One of the fallouts of the pandemic restrictions was that we spent so much time alone – not socialising, seeing, and touching others. All of these affected how we felt about ourselves and our bodies. Here’s how to get your positivity back.

Even if we didn’t get sick, most of us don’t look as good as we did before the pandemic started. Comfort eating made us add a few kilos. We couldn’t exercise as much, so we got out of shape.

Lockdown disrupted everyday activities and changed routines. This may have left you feeling out of control, which could have influenced your eating behaviour.

Facing yourself
The National Eating Disorders Association explains body image like this. It’s how you see yourself when you look in the mirror or when you picture yourself in your mind. It includes what you believe about your own appearance; how you feel about your body, including your height, shape, and weight; how you sense and control your body as you move.

During lockdown, social media was a way to pass time. Even more than before, you compared your life and your looks to that of others online.

And about those video calls: "We're not used to seeing our faces in motion all the time," said Professor Heather Widdows from Birmingham University in the UK. "Normally, we get up in the morning, do a quick ten minutes in the mirror and dash off to go about our day."

A video call is not like looking in the mirror, she continues. They produce a two-dimensional picture, unlike the three dimensions in your reflection, which makes the image more artificial.

Related article: 6 Lessons we’ve learnt from lockdown

Reclaiming your life
Routine is the keyword in many of the ways to restore your health and body image. Here are some ideas from various expert sources.

1. Have regular meals no more than four hours apart: breakfast, snack, lunch, snack, dinner. This can help to control weight. Some studies found that regular meals can help you stop binge eating. Also, regular sleep and regular eating work together.

2. Eat together. Mealtime with others is a chance to connect and share. Talking about any challenges in our disrupted lives will show we're not alone and make them seem less daunting.

Related article: How to beat the bloat

3. In a recent survey, 23 percent of American women said social media has the greatest impact on how they feel about their bodies. So stop scrolling the "perfect people" for a while.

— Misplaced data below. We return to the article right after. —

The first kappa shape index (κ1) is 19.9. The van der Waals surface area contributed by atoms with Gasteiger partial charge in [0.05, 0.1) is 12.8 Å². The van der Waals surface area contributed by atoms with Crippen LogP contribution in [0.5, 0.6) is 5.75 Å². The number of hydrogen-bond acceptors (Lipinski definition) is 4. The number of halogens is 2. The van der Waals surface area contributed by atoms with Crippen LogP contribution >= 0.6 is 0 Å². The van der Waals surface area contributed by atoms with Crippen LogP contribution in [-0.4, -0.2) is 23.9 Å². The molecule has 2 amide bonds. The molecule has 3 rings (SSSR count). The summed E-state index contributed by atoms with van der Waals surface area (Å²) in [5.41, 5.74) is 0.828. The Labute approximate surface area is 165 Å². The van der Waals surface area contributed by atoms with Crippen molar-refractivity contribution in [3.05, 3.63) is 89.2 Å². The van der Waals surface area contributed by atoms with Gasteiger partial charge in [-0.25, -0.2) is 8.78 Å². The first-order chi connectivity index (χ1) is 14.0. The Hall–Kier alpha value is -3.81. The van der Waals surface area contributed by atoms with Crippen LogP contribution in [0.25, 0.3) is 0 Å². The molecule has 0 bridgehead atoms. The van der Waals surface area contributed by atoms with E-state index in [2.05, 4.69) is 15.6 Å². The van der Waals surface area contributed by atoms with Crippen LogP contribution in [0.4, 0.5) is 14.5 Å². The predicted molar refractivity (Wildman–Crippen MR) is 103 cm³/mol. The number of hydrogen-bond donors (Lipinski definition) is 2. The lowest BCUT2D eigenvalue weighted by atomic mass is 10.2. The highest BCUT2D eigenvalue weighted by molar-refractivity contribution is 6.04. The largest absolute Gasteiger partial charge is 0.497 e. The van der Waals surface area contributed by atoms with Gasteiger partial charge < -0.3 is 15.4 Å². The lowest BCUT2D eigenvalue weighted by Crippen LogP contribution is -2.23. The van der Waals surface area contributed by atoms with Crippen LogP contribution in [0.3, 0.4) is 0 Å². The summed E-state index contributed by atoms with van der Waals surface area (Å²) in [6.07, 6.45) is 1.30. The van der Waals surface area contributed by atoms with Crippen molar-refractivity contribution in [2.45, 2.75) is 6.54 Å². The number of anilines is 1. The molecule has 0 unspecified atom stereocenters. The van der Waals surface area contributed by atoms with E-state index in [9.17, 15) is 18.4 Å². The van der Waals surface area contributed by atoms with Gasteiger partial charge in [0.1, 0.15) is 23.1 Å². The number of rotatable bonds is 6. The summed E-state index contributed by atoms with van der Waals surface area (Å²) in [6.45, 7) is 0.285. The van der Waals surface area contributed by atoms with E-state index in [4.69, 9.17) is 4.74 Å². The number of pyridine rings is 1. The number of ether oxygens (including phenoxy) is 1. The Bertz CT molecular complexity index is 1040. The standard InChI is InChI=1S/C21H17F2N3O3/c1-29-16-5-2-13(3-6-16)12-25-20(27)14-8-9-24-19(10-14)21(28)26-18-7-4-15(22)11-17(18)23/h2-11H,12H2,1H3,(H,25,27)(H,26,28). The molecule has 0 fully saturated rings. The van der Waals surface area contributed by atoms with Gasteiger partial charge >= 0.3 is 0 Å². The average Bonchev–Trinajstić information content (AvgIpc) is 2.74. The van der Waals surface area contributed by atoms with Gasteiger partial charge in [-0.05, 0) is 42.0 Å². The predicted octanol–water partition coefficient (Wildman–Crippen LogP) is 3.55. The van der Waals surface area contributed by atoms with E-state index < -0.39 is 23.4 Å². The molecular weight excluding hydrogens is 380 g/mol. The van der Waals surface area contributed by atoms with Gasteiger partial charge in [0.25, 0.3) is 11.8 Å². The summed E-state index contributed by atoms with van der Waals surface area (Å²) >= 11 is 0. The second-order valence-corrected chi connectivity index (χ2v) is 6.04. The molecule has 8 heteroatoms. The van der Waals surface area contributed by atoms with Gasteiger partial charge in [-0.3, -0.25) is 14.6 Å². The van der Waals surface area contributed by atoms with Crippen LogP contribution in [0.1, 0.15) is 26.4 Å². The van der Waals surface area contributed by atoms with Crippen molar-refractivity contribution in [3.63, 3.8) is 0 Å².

4. People with anxiety can be perfectionists about wellness. If they’re not satisfied with their health and shape, they can feel like they aren’t doing the right things or doing them right. Don’t judge yourself at mealtime or exercise time. You're doing it to feel good.

Related article: 6 South Africans who inspired us during lockdown

5. Talk to someone you trust about your body image issues. They might have similar feelings. Once again, it’s good to know you're not alone. You could have useful insights for each other as well.

6. Wear clothes that are comfortable and that make you feel good about your body. Work with your body, not against it.

7. Be critical of social and media messages. Take note of images, slogans, or attitudes that make you feel bad about yourself or your body. Then write to the source and protest. Click the online ad to close it and give feedback.

Touching somebody
Human beings are wired to touch and be touched. It’s "really fundamental" for humans, says Prof. Robin Dunbar, an evolutionary psychologist at the University of Oxford. Doing without it weakens our close relationships.

Touch can reduce stress and lower blood pressure. It activates the “cuddle” hormone, oxytocin, that’s critical for bonding. Research shows oxytocin also affects our general well-being.

We don’t know when social distancing won’t be necessary anymore. Dr. Anthony Fauci, the leading Covid expert in the US, has said he doesn’t believe people should reintroduce the handshake. “I don’t think we should ever shake hands ever again… Not only would it be good to prevent coronavirus disease, it probably would decrease instances of influenza dramatically in this country.”

For now, get creative. Let the grandkids hug your legs. Hold hands. Do back-to-back hugs (Covid spreads through droplets, not touch). Cuddle with the pets. Even a wave works as a virtual touch.

In tough times, it’s not about what you look like. It’s about strength, positivity, and bonds with others.


HOW TO LOVE YOUR LOCKDOWN BODY HOW TO LOVE YOUR LOCKDOWN BODY Reviewed by Michelle Pienaar on March 22, 2021 Rating: 5
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